As I write these words, American pundits and political junkies are struggling to come to terms with some curious, even alarming, developments. Donald Trump has claimed the Republican presidential nomination while advocating a ban on Muslim immigration to the United States and the construction of a wall along the Mexican border. While many would blame his rise on the particular dysfunction of the G.O.P. or of America’s political culture more generally, a larger context makes that view impossible. A populist and sometimes xenophobic campaign succeeded in persuading British voters to leave the European Union. Marion Maréchal-Le Pen has risen as a charismatic new star of the French right; Germany buzzes with the possibility of a backlash against Angela Merkel’s openness to Middle Eastern refugees. In May, Austria’s Norbert Hofer came within a percentage point of becoming the first far-right leader since World War II to win a national election in Europe. Far-right parties in the Netherlands, Poland, and even the traditionally liberal Northern European countries are enjoying a similar renaissance. The terms “nativism,” “reactionary,” even “fascism” appear in political conversation with increasing regularity. Though few of these leaders profess deep religious commitments, their popularity seems driven in significant part by religious ressentiment — an awareness of the decline of Christian (or “Judeo-Christian”) civilization and a determination to arrest and, if possible, reverse that decline.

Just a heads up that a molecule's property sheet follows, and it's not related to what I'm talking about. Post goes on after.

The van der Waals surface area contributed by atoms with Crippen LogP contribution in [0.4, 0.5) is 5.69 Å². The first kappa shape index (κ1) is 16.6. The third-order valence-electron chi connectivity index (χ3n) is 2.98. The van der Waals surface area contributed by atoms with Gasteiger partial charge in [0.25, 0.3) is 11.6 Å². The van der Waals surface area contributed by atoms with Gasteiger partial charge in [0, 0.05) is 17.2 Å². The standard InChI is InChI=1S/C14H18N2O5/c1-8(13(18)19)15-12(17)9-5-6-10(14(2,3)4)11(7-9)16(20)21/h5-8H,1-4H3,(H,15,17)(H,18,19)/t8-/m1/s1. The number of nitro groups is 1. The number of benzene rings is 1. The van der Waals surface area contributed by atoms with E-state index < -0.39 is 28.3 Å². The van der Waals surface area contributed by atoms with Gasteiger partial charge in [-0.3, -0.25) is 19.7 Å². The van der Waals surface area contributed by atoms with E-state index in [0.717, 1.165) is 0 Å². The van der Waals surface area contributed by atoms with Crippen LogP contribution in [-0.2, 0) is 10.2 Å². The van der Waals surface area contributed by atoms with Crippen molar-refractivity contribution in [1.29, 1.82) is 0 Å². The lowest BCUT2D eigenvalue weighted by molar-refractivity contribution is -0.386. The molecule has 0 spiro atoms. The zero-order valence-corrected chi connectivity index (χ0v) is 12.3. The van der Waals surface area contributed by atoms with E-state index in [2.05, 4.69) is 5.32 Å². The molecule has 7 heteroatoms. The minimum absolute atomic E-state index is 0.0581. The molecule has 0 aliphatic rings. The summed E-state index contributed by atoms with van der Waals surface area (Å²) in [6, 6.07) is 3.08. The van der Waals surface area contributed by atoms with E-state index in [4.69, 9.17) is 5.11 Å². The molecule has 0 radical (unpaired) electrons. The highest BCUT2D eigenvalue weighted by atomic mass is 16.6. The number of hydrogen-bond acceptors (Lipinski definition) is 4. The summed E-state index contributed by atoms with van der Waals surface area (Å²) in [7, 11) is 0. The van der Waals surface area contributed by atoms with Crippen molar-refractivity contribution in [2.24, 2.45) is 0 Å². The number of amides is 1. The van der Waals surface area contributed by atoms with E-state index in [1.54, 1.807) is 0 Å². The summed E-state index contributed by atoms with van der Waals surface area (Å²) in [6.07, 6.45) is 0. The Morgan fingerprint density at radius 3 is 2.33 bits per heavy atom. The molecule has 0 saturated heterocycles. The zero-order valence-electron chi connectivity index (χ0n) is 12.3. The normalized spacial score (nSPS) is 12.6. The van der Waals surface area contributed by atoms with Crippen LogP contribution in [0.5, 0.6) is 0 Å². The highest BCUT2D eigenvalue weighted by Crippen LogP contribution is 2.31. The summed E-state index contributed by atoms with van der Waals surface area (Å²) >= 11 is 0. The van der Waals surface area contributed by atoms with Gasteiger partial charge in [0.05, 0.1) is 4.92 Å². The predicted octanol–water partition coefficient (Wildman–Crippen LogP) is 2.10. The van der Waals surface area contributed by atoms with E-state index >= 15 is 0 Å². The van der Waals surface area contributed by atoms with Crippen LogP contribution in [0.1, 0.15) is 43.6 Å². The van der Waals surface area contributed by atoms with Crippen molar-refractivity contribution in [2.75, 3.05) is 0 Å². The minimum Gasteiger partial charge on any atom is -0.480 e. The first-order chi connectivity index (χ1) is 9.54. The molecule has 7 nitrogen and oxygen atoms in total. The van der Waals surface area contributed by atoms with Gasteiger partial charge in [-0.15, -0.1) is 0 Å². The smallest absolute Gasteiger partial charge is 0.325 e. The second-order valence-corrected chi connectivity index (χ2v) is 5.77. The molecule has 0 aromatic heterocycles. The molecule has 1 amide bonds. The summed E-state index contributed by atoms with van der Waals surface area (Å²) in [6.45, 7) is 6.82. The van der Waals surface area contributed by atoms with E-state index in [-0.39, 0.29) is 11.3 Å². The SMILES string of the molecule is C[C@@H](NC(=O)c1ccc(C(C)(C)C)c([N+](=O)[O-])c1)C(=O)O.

Political liberals who long expected to live in an increasingly liberal world may find themselves disoriented by these manifestations, whose nature they are ill prepared to understand, and they certainly wish such “forces of reaction” would just go away. But these forces will not go away. If we were to wish for something less fantastic than the disappearance of our political opposites, we might think along these lines: It would be valuable to have at our disposal some figures equipped for the task of mediation — people who understand the impulses from which these troubling movements arise, who may themselves belong in some sense to the communities driving these movements but are also part of the liberal social order. They should be intellectuals who speak the language of other intellectuals, including the most purely secular, but they should also be fluent in the concepts and practices of faith. Their task would be that of the interpreter, the bridger of cultural gaps; of the mediator, maybe even the reconciler.
Half a century ago, such figures existed in America: serious Christian intellectuals who occupied a prominent place on the national stage. They are gone now. It would be worth our time to inquire why they disappeared, where they went, and whether — should such a thing be thought desirable — they might return.